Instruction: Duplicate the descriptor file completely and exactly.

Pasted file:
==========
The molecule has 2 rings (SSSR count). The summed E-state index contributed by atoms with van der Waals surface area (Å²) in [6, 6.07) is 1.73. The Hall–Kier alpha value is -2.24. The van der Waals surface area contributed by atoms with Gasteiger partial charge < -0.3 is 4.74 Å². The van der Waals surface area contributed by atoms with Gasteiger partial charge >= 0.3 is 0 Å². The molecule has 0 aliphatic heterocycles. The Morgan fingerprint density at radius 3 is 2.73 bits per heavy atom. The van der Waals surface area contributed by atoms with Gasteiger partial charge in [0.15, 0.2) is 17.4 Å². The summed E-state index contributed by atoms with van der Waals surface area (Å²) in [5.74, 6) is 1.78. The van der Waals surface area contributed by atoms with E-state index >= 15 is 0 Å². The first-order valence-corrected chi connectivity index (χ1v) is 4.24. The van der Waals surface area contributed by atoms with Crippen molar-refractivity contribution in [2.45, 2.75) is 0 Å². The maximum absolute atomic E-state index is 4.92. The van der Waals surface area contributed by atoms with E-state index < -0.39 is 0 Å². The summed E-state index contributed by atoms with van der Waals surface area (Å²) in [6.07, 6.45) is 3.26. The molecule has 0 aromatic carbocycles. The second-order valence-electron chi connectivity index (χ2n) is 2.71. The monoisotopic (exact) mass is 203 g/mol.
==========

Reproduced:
The molecule has 2 rings (SSSR count). The summed E-state index contributed by atoms with van der Waals surface area (Å²) in [6, 6.07) is 1.73. The Hall–Kier alpha value is -2.24. The van der Waals surface area contributed by atoms with Gasteiger partial charge < -0.3 is 4.74 Å². The van der Waals surface area contributed by atoms with Gasteiger partial charge >= 0.3 is 0 Å². The molecule has 0 aliphatic heterocycles. The Morgan fingerprint density at radius 3 is 2.73 bits per heavy atom. The van der Waals surface area contributed by atoms with Gasteiger partial charge in [0.15, 0.2) is 17.4 Å². The summed E-state index contributed by atoms with van der Waals surface area (Å²) in [5.74, 6) is 1.78. The van der Waals surface area contributed by atoms with E-state index >= 15 is 0 Å². The first-order valence-corrected chi connectivity index (χ1v) is 4.24. The van der Waals surface area contributed by atoms with Crippen molar-refractivity contribution in [2.45, 2.75) is 0 Å². The maximum absolute atomic E-state index is 4.92. The van der Waals surface area contributed by atoms with E-state index < -0.39 is 0 Å². The summed E-state index contributed by atoms with van der Waals surface area (Å²) in [6.07, 6.45) is 3.26. The molecule has 0 aromatic carbocycles. The second-order valence-electron chi connectivity index (χ2n) is 2.71. The monoisotopic (exact) mass is 203 g/mol.